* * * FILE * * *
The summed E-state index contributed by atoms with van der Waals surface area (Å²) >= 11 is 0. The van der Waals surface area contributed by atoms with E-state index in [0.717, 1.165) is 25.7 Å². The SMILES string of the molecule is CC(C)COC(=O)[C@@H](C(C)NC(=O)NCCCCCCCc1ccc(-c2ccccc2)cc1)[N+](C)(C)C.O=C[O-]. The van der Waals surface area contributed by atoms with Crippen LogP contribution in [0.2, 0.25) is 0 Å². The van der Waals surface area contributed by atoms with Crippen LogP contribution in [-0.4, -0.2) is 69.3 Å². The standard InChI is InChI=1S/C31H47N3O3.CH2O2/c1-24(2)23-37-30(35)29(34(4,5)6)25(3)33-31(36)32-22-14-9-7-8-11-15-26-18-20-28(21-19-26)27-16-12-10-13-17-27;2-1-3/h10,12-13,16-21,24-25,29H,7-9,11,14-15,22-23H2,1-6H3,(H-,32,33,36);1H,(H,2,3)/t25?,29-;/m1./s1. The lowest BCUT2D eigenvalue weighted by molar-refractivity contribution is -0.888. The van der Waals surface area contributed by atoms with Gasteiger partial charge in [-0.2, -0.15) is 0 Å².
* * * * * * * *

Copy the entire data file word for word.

The summed E-state index contributed by atoms with van der Waals surface area (Å²) >= 11 is 0. The van der Waals surface area contributed by atoms with E-state index in [0.717, 1.165) is 25.7 Å². The SMILES string of the molecule is CC(C)COC(=O)[C@@H](C(C)NC(=O)NCCCCCCCc1ccc(-c2ccccc2)cc1)[N+](C)(C)C.O=C[O-]. The van der Waals surface area contributed by atoms with Crippen LogP contribution in [0.2, 0.25) is 0 Å². The van der Waals surface area contributed by atoms with Crippen LogP contribution in [-0.4, -0.2) is 69.3 Å². The standard InChI is InChI=1S/C31H47N3O3.CH2O2/c1-24(2)23-37-30(35)29(34(4,5)6)25(3)33-31(36)32-22-14-9-7-8-11-15-26-18-20-28(21-19-26)27-16-12-10-13-17-27;2-1-3/h10,12-13,16-21,24-25,29H,7-9,11,14-15,22-23H2,1-6H3,(H-,32,33,36);1H,(H,2,3)/t25?,29-;/m1./s1. The lowest BCUT2D eigenvalue weighted by molar-refractivity contribution is -0.888. The van der Waals surface area contributed by atoms with Gasteiger partial charge in [-0.2, -0.15) is 0 Å².